Statutory Sexual Assault/ Statutory Rape is a very serious Sex Crimes charge. The Sex Crime is graded as a felony of the second degree and punishable by up to 10 years in state prison. In order to be found guilty of Statutory Rape the government must prove that:

Statutory Sexual Assault:

1) the alleged victim was under 16 years of age;

2) the accused is four or more years older than the alleged victim

3) And that they engaged in sexual intercourse.

So assuming that there was sexual intercourse between the accused and the alleged victim, the only elements that the government has to prove beyond a reasonable doubt deal with the age of the accused and the age of the alleged victim. So what defenses are available to an accused in a Statutory Sexual Assault case, if the government is able to prove that sexual intercourse occurred between the two parties? Under the law of Pennsylvania, there is a Mistake to Age defense, so long as the alleged victim in the Statutory Sexual Assault case was over the age of 14. The Mistake to Age defense states:

The Mistake to Age defense states:

Whenever the criminality of conduct depends on a child being below the age of 14 years, it is no defense that the defendant did not know the age of the child or reasonably believed the child to be the age of 14 years or older.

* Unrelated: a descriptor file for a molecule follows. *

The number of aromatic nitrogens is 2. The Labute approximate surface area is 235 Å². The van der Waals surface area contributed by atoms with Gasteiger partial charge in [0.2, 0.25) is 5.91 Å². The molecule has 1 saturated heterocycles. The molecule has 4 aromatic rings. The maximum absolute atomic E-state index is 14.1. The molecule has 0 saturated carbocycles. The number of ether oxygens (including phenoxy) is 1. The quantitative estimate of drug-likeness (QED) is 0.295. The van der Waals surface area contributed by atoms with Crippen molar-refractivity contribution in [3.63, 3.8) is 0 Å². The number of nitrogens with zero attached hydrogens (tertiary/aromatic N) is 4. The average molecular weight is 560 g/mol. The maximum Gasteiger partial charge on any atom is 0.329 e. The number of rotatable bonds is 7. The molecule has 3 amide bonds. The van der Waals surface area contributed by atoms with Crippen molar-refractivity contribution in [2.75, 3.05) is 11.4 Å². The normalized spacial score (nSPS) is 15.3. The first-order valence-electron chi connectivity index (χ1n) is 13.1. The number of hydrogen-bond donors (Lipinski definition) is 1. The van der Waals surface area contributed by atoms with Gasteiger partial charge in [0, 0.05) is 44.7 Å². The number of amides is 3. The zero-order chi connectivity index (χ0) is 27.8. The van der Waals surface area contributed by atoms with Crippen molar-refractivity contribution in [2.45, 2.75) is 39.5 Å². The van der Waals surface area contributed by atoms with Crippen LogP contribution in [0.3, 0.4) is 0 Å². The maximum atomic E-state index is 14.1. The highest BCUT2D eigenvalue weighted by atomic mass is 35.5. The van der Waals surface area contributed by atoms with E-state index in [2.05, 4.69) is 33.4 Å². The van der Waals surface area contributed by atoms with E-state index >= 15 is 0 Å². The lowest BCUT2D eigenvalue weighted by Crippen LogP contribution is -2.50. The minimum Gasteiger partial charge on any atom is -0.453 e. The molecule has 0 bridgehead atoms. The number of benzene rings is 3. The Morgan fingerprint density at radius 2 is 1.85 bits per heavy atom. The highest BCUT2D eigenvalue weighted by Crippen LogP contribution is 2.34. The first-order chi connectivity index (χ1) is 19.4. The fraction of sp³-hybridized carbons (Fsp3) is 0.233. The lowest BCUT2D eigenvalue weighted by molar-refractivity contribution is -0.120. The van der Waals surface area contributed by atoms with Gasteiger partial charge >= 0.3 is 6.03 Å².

When criminality depends on the child’s being below a critical age older than 14 years, it is a defense for the defendant to prove by a preponderance of the evidence that he or she reasonably believed the child to be above the critical age.

Thus, so long as the alleged victim in the statutory Sexual Assault case was over 14 and the accused can prove by a preponderance of the evidence (51%) that he reasonably believed that the alleged victim was over 14, he can use the Mistake to Age defense when charged with Statutory Sexual Assault/Rape.

Read more about Defending Rape Cases here and Sex Crime Lawyers here